South Africa has long been a major supporter of the separatist Polisario Front.
Rabat – The Moroccan embassy in South Africa has criticized a recent statement by the South African Department of International Relations and Cooperation (DIRCO) about Morocco’s territorial integrity.
The South African DIRCO published a press release titled “South Africa Reiterates its Position on the Recognised Right to Self-Determination of the People of Western Sahara” on Monday, April 13.
The document described Morocco as an “occupying power” in Western Sahara and called on the North Africa country to “ensure the necessary access and unhindered passage of humanitarian and medical supplies to the territories that it occupies.”
In a statement issued today, April 14, the Moroccan embassy refuted the South African allegations, providing “irrefutable legal, political, and historical facts … illustrating the legitimacy of the cause of the Kingdom’s territorial integrity.”
In response to the claim that Morocco’s Western Sahara region is “the last colony in Africa,” the Moroccan representation in South Africa stressed that the UN, which exclusively manages the regional conflict, does not consider the region as a colony.
Nearly 70 Security Council resolutions and over 120 reports from UN Secretaries-General do not include any reference to the Western Sahara as an “occupied territory” or Morocco as an “occupying force,” the embassy recalled.
Therefore, the South African allegations have no legal basis and are solely based on a political and ideological opinion, added the statement.
Western Sahara has always been an integral part of Morocco’s territory long before the colonial era, recalled the document, citing several treaties signed in the 18th and 19th centuries.
While the South African DIRCO claimed that the International Court of Justice (ICJ) qualified Western Sahara as an occupied territory by Morocco, without citing a reference, the Moroccan embassy in Pretoria cited an advisory opinion by the ICJ that completely refutes the statement.
According to the embassy, the ICJ issued an advisory opinion on October 16, 1975, stressing that Western Sahara was not a terra nullius (nobody’s land) at the time of the Spanish colonization in 1884, and that ties of allegiance existed between the King of Morocco and the tribes of the region.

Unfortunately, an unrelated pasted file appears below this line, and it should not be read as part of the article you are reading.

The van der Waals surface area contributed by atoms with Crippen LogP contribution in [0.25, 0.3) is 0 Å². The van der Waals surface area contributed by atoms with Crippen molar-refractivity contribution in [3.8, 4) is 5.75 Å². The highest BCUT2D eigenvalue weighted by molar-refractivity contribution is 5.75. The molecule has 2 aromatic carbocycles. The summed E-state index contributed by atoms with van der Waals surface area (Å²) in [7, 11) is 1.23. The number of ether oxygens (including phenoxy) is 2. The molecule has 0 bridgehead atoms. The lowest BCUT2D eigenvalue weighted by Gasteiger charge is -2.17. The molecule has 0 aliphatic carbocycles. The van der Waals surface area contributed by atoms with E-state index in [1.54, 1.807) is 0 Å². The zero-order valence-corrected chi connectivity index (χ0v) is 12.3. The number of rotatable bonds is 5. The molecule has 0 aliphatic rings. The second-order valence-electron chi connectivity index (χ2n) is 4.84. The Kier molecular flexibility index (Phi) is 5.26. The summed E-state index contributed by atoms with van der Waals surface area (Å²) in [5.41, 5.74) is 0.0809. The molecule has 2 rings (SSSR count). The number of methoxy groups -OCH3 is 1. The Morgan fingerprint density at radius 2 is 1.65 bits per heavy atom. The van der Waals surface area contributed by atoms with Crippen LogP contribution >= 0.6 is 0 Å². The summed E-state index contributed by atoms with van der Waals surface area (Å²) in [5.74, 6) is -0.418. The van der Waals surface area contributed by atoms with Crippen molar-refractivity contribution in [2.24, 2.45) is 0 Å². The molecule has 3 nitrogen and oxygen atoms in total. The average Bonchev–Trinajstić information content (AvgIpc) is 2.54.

The political evolution of the issue also reinforces Morocco’s legitimacy in the conflict, as the majority of countries in the world express their support for the Moroccan efforts to settle the dispute.
As an elected member of the UN Security Council of Africa, South Africa must represent the African positions, added the Moroccan embassy.
Responding to the South African claims for a referendum as a means to settle the Western Sahara dispute, the embassy recalled that the UN has ruled out that option since 2004.
Morocco will continue the round table process with Algeria, Mauritania, and the Polisario Front as part of the UN-led political process, the statement continued, underlining the pre-eminence of Morocco’s Autonomy Plan as a “serious” and “credible” solution to the dispute.
The tense exchange between the Moroccan and South African diplomatic institutions comes after South Africa put itself at odds with the 14 other members of the UN Security Council on the Western Sahara issue.
On April 9, the Security Council held a video conference meeting to discuss a range of issues, including the Western Sahara conflict.
While all members of the council reiterated their support for the UN-led political process in Western Sahara, South Africa backed the separatist Polisario Front.
South Africa, like Algeria, has long been a major African supporter of the Polisario Front.
Morocco’s Autonomy Plan has received praise from a large number of states. The initiative suggests making Western Sahara a completely autonomous region, on the condition that it remains under Moroccan sovereignty.
In recent months, Morocco has made unprecedented diplomatic gains in the region, with 10 African states materializing their support for Morocco’s territorial integrity by opening diplomatic representations in the southern cities of Laayoune and Dakhla.
On the international level, the UN Security Council has called for negotiations between all concerned parties to reach a political solution.
Morocco, Algeria, Mauritania, and the Polisario Front have already met twice at a round table in Geneva, Switzerland, in December 2018 and March 2019. At the end of the second meeting, the parties agreed to take part in a third discussion in the same format.